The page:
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      Different Potential of Extracellular Vesicles to Support Thrombin Generation: Contributions of Phosphatidylserine, Tissue Factor, and Cellular Origin

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          Abstract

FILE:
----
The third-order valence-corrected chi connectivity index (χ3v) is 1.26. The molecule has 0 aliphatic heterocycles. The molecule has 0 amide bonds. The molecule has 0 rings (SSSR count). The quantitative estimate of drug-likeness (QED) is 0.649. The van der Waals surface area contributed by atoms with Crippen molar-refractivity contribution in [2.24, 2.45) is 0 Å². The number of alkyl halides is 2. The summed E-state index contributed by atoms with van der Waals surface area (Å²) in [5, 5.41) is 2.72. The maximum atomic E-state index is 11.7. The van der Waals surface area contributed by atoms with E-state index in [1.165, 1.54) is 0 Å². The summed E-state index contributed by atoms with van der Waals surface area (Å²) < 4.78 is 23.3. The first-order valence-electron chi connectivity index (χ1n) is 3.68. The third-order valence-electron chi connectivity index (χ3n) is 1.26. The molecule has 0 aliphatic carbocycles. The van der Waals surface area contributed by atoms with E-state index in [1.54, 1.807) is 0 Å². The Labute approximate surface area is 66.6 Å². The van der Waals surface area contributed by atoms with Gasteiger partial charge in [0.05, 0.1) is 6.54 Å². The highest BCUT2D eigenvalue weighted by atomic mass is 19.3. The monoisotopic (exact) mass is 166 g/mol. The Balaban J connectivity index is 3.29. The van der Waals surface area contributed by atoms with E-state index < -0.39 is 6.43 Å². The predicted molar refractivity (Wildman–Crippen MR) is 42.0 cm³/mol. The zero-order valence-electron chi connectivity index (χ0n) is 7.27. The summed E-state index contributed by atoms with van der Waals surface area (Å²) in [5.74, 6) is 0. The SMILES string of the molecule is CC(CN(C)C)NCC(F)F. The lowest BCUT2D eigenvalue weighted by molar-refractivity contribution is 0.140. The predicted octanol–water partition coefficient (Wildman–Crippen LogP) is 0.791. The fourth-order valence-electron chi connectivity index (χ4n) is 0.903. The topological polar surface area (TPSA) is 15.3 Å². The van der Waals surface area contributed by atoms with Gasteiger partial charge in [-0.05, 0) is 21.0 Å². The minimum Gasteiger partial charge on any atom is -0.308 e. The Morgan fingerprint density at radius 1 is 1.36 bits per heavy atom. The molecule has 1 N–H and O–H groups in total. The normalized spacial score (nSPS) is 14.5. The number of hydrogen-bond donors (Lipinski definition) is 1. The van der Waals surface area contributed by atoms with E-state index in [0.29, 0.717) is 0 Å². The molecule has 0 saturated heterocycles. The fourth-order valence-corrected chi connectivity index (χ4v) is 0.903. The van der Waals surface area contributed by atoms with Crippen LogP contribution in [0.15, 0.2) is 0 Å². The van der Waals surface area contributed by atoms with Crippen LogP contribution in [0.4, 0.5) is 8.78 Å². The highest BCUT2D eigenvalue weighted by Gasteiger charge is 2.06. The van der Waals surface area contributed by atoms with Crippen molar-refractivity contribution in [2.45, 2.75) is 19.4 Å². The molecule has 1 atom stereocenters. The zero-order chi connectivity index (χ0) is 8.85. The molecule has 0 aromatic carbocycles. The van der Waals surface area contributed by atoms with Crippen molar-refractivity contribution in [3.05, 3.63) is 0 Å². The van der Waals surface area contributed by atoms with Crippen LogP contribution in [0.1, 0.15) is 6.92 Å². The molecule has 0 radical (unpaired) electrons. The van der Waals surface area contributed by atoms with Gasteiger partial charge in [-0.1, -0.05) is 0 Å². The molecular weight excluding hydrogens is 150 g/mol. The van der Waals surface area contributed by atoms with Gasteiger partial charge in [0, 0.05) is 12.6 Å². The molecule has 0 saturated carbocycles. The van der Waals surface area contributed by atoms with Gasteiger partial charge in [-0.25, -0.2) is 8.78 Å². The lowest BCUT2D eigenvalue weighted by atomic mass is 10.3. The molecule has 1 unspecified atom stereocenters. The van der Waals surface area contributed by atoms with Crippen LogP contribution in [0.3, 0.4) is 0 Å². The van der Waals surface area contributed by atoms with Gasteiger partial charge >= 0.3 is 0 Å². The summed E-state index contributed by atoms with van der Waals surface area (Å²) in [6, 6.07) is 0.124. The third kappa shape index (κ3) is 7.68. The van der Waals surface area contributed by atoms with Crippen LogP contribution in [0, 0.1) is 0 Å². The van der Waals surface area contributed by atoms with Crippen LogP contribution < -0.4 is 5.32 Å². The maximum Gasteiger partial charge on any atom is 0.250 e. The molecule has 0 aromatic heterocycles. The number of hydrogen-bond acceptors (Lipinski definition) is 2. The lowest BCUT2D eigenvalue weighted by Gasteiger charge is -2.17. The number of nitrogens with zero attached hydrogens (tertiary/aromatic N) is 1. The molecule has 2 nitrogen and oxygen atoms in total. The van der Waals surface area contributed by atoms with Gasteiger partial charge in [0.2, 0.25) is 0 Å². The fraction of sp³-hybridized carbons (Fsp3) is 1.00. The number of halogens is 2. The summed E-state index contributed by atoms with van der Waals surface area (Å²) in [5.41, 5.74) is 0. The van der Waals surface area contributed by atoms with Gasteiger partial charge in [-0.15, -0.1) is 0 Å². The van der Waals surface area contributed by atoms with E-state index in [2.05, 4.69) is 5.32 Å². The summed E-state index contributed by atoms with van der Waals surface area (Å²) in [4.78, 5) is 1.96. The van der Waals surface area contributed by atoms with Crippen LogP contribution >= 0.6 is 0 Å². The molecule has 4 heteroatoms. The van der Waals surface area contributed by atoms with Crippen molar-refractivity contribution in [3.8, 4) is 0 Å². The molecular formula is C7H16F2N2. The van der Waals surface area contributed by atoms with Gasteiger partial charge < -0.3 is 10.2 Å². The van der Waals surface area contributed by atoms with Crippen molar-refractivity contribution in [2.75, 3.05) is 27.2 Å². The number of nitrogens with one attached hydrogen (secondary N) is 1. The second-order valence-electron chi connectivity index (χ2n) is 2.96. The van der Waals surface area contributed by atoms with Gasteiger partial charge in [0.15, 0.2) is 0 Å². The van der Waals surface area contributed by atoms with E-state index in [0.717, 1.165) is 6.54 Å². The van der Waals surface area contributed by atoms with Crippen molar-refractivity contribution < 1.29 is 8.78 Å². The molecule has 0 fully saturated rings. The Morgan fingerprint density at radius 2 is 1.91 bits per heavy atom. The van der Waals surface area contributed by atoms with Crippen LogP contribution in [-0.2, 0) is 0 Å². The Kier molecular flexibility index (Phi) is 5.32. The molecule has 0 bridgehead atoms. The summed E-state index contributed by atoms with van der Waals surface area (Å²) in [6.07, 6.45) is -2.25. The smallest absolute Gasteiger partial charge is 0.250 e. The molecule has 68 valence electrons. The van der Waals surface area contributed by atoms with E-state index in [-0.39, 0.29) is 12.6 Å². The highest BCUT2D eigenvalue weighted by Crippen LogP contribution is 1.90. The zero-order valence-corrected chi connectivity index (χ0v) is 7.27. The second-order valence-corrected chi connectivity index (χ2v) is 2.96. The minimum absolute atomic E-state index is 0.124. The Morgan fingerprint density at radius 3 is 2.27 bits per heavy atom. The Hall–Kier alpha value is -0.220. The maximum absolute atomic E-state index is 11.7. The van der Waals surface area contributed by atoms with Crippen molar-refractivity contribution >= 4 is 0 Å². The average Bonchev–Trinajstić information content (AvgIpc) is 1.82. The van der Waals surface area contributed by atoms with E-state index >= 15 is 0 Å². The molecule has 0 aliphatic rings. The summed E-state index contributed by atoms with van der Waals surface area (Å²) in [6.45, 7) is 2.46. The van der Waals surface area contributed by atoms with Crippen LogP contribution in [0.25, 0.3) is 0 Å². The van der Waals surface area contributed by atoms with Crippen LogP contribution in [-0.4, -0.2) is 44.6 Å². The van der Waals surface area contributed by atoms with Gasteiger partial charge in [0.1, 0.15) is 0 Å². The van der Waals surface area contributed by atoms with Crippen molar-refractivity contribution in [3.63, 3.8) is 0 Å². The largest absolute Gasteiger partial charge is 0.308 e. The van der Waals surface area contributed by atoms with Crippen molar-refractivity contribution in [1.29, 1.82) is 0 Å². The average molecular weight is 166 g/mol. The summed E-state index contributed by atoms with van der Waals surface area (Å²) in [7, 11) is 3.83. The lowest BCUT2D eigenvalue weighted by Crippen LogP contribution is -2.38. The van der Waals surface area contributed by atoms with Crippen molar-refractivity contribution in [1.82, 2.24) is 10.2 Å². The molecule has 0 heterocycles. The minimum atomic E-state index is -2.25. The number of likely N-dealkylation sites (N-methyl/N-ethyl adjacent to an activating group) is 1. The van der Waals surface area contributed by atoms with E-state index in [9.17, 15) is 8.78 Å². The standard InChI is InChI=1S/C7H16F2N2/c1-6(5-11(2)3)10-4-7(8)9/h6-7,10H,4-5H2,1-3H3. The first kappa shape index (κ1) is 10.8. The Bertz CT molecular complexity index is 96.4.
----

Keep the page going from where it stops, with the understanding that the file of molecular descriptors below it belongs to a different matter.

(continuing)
Cells release diverse types of vesicles constitutively or in response to proliferation, injury, inflammation, or stress. Extracellular vesicles (EVs) are crucial in intercellular communication, and there is emerging evidence for their roles in inflammation, cancer, and thrombosis. We investigated the thrombogenicity of platelet-derived EVs, which constitute the majority of circulating EVs in human blood, and assessed the contributions of phosphatidylserine and tissue factor exposure on thrombin generation. Addition of platelet EVs to vesicle-free human plasma induced thrombin generation in a dose-dependent manner, which was efficiently inhibited by annexin V, but not by anti-tissue factor antibodies, indicating that it was primarily due to the exposure of phosphatidylserine on platelet EVs. Platelet EVs exhibited higher thrombogenicity than EVs from unstimulated monocytic THP-1 cells, but blockade of contact activation significantly reduced thrombin generation by platelet EVs. Stimulation of monocytic cells with lipopolysaccharide enhanced their thrombogenicity both in the presence and in the absence of contact activation, and thrombin generation was efficiently blocked by anti-tissue factor antibodies. Our study provides evidence that irrespective of their cellular origin, EVs support the propagation of coagulation via the exposure of phosphatidylserine, while the expression of functional tissue factor on EVs appears to be limited to pathological conditions.